Void and One Meditation

This is a very easy meditation explaining how to free and ease the mind with Chuang Tzu’s teachings of “Void” and “One” in three stages of humming, circling and silence based on Osho’s Tibetan Nadhabrahma meditation.

VOID (Humming “Aum”)
The humming is like resonance inside the hollow bamboo stem. It voids the mind, fasts the mind of thoughts with the monotone of “Aum” or SIT and FORGET thoughts, emotions, past and future dwelling in the present moment with the “Aum” sound.

” Void room illumines.” Chuang Tzu

ONE (Circling hands)
Move the hands in opposite directions in circles. The Universe goes in cycles, Opposites alternate and resume in ONE circle.

“Tao interchange in One.”Chuang Tzu “Harmonize Right and Wrong.”

VOID (Silence)
Sit or lie down in silence.

“Awaits in Void.” Chuang Tzu

 

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Chuang Tzu

Chuang Tzu in a boat under trees

Genius Mind in Ancient China

“Chuang Tzu is the greatest and most brilliant poet among Chinese thinkers so far known.” Herman Hesse.
Most Westerners have heard of Lao Tzu and Tao, and Tao Te Ching is probably one of the most read Classics both in East and West. Whether Lao Tzu actually wrote Tao Te Ching himself is still a myth. There is no verifiable record on Lao Tzu, it is believed that he probably lived around 3rd to 6th century BCE. There are few historical details on Chuang Tzu’s life, but a brief biography is documented. Most would consider him a follower of Lao Tzu and he lived after Confucius (551-479 BCE). He is as important as Lao Tzu in terms of his influence on Chinese thoughts.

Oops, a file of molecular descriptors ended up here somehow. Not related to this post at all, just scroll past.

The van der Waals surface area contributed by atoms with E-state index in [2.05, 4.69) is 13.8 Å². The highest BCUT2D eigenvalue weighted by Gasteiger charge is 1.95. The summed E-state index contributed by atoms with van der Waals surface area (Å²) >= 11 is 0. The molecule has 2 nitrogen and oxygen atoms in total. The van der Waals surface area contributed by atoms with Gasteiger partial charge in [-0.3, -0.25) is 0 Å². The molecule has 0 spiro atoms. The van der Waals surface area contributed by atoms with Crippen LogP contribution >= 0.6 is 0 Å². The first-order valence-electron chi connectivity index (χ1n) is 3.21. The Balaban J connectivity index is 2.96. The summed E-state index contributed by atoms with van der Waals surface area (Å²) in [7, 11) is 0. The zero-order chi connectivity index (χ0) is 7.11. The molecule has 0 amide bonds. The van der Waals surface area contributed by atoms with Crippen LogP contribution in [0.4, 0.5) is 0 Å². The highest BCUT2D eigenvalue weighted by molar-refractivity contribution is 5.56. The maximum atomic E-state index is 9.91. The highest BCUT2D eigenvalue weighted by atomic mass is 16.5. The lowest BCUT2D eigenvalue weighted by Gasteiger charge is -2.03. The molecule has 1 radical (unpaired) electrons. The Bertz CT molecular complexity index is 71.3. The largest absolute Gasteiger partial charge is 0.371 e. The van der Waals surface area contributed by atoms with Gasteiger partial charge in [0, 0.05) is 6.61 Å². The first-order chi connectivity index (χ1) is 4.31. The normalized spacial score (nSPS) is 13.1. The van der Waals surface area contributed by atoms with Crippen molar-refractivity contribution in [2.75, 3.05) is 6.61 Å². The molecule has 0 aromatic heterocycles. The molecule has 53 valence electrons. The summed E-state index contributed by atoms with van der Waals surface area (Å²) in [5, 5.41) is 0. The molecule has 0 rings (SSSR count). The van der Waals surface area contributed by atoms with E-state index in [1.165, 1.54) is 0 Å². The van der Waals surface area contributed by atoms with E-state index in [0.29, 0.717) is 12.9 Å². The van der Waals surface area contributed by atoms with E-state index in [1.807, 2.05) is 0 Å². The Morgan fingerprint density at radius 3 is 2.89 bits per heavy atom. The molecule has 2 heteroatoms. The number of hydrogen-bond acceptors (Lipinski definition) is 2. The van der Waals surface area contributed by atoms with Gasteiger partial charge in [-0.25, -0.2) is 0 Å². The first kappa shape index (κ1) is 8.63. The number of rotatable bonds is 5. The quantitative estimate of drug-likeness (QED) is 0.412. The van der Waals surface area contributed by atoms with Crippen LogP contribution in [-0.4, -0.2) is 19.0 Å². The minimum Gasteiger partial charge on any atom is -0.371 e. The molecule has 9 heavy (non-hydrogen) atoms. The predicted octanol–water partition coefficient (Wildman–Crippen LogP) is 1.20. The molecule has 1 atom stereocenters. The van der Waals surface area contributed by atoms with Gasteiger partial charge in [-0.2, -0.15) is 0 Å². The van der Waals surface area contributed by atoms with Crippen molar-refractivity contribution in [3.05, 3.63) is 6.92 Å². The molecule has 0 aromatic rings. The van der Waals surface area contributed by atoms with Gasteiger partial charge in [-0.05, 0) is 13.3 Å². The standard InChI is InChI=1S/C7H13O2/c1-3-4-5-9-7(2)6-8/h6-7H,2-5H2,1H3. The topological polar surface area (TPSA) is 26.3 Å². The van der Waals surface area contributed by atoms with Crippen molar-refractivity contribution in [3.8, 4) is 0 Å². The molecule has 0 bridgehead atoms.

One of the most intriguing, humorous and enjoyable personalities in the entire history of Chinese philosophy and literature, Chuang Tzu presents in his writings philosophy for individuals and emphasizes the need for individual freedom and transcendence from worldly concerns. He advocates “Free from the World”, but man must first of all discard baggage of conventional values before he can be free.

Employing rhetoric to awaken readers to essential meaninglessness of conventional values, he uses short narratives that start out sounding rational and end up reducing language to gibberish like the Zen Koan to alert the mind into awareness of a truth outside ordinary logic or pseudo logical discussions.

He lived in fourth century BCE (369-286 BCE) during Warring States Period (403-221 BCE) when nations were split up into a number of autonomous states that were constantly at war with one another. In this golden age of Chinese philosophy a hundred schools of thoughts arose to envision a better social order. Continue reading